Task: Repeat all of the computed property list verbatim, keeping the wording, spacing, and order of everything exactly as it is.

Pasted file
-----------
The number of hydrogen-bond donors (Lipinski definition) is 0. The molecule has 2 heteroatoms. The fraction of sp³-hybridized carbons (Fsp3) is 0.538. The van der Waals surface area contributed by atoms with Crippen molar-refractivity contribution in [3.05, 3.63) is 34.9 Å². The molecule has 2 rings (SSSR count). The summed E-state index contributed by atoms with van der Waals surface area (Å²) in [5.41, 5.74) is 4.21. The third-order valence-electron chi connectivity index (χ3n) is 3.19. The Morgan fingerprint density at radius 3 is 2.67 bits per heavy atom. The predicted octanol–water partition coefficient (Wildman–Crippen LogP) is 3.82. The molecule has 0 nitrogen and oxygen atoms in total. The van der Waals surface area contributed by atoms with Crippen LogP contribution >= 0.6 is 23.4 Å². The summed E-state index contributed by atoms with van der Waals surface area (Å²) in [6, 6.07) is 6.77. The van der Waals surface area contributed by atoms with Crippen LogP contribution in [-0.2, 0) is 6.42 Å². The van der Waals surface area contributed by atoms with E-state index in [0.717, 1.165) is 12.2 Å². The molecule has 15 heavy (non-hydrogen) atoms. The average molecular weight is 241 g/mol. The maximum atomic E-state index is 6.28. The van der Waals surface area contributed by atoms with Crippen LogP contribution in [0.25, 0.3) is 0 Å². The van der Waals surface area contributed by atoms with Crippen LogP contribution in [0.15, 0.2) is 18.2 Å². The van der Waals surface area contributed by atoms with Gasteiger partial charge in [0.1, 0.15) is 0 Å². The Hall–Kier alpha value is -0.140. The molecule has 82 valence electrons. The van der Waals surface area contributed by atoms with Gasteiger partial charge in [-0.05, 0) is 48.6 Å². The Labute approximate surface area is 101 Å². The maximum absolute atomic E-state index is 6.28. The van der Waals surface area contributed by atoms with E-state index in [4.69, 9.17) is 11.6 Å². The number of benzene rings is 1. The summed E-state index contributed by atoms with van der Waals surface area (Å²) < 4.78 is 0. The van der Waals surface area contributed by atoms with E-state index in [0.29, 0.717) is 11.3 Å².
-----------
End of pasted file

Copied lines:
The number of hydrogen-bond donors (Lipinski definition) is 0. The molecule has 2 heteroatoms. The fraction of sp³-hybridized carbons (Fsp3) is 0.538. The van der Waals surface area contributed by atoms with Crippen molar-refractivity contribution in [3.05, 3.63) is 34.9 Å². The molecule has 2 rings (SSSR count). The summed E-state index contributed by atoms with van der Waals surface area (Å²) in [5.41, 5.74) is 4.21. The third-order valence-electron chi connectivity index (χ3n) is 3.19. The Morgan fingerprint density at radius 3 is 2.67 bits per heavy atom. The predicted octanol–water partition coefficient (Wildman–Crippen LogP) is 3.82. The molecule has 0 nitrogen and oxygen atoms in total. The van der Waals surface area contributed by atoms with Crippen LogP contribution >= 0.6 is 23.4 Å². The summed E-state index contributed by atoms with van der Waals surface area (Å²) in [6, 6.07) is 6.77. The van der Waals surface area contributed by atoms with Crippen LogP contribution in [-0.2, 0) is 6.42 Å². The van der Waals surface area contributed by atoms with E-state index in [0.717, 1.165) is 12.2 Å². The molecule has 15 heavy (non-hydrogen) atoms. The average molecular weight is 241 g/mol. The maximum atomic E-state index is 6.28. The van der Waals surface area contributed by atoms with Crippen LogP contribution in [0.25, 0.3) is 0 Å². The van der Waals surface area contributed by atoms with Crippen LogP contribution in [0.15, 0.2) is 18.2 Å². The van der Waals surface area contributed by atoms with Gasteiger partial charge in [0.1, 0.15) is 0 Å². The Hall–Kier alpha value is -0.140. The molecule has 82 valence electrons. The van der Waals surface area contributed by atoms with Gasteiger partial charge in [-0.05, 0) is 48.6 Å². The Labute approximate surface area is 101 Å². The maximum absolute atomic E-state index is 6.28. The van der Waals surface area contributed by atoms with E-state index in [4.69, 9.17) is 11.6 Å². The number of benzene rings is 1. The summed E-state index contributed by atoms with van der Waals surface area (Å²) < 4.78 is 0. The van der Waals surface area contributed by atoms with E-state index in [0.29, 0.717) is 11.3 Å².